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Food and cooking techniques play key roles in preserving cultural sustainability and individual identity. Everything people eat becomes a part of not only their biological being, but also represents and identifies a part of a community’s sociocultural fabric. Using the loom approach, a new model to heritage interpretation, this paper intends to examine the sociocultural and economic dynamics during the preparation, cooking, and eating of mansaf—Jordan’s national dish—throughout its history. To reconstruct the heritage of mansaf and present it as a complete picture, both the tangible heritage, such as cooking equipment, whether modern or traditional, and the intangible heritage, such as the cooking techniques and associated traditions and activities, were analyzed. Mansaf has changed greatly over the past decades; however, living memory does not extend much beyond the 1940s within the informants to further examine mansaf’s changes in the case study of the village of Hartha, Northwest Jordan. Mansaf still remains an important signifier of major occasions, a tie to local heritage, and part of local and national identities. Full article
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Open AccessArticle Foodways, Campervans and the Terms of Mobility: Transnational Belonging, Home, and Heritage in the Narrative of “Sud Italia”
Humanities 2016, 5(2), 23; doi:10.3390/h5020023
Received: 16 February 2016 / Revised: 9 April 2016 / Accepted: 11 April 2016 / Published: 21 April 2016
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Abstract
International popular culture continues to remediate and perpetuate the link between food and ideas of Italian identity. A range of analytical approaches have become concerned with food and drink in Italian culture: the importance of food industries in patterns of Italian migration and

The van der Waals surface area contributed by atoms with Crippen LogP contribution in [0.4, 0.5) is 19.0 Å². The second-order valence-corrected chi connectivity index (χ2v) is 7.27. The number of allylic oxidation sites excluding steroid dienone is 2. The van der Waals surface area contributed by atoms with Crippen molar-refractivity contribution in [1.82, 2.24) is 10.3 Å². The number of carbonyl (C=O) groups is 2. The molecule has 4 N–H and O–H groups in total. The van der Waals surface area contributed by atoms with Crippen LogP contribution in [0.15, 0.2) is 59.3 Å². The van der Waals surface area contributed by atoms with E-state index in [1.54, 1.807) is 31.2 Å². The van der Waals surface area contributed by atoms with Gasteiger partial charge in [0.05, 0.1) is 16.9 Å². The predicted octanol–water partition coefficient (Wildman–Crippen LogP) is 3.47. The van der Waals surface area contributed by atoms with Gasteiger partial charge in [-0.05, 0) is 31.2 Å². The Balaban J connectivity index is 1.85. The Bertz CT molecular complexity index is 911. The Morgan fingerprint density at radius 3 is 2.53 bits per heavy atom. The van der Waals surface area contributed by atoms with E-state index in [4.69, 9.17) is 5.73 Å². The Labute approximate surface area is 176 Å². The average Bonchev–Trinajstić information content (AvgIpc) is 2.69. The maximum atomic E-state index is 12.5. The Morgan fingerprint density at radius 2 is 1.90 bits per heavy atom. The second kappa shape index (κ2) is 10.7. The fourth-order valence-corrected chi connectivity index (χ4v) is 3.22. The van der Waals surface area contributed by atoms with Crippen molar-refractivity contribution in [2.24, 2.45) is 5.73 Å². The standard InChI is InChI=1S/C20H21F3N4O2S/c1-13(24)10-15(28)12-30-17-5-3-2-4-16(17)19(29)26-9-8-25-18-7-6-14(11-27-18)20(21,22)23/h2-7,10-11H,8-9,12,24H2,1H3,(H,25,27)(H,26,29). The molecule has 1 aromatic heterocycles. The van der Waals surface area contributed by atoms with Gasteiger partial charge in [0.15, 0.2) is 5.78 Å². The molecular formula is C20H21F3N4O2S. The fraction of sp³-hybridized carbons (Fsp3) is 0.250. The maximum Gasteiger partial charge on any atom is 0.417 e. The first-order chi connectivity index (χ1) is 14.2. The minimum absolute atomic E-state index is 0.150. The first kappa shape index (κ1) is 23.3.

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International popular culture continues to remediate and perpetuate the link between food and ideas of Italian identity. A range of analytical approaches have become concerned with food and drink in Italian culture: the importance of food industries in patterns of Italian migration and Italy’s economy, the recurrence of the Mediterranean diet in public health debates, the emotive value attached to foodways, and their role in constructing subjectivity are all recognized as fertile terrain for research. Nevertheless, a lack of audience-reception research on the social and cultural uses of both food and food-related media has been identified. Responding to this inviting opening, the following article is based on data collated between October 2014 and January 2016 as part of the ongoing “Transnationalizing Modern Languages” project. Focusing on London as a particular axis of both contemporary and historic Italian migration to England and the UK, my research utilizes selected small-medium food enterprises in the UK capital, and the personal narratives of migration they form part of, to reflect simultaneously upon the contemporary appeal of foodways read as Italian in Britain and the practical implications of meanings ascribed to foodways by subjects identifying as Italian. Positing the intersection between public and private represented in these food narratives as one of the most productive sites for reflection upon more general social development and experience, I offer a critical reading of “Sud Italia”, a mobile pizzeria in which the contradictory dynamics of subjectivity/objectivity and mobility/fixity are symbolised. Drawing on participatory ethnography, the article seeks to contribute further understanding to the multifaceted concepts of “belonging”, “home” and “heritage” by grounding their relevance in practical, day-to-day realities. Full article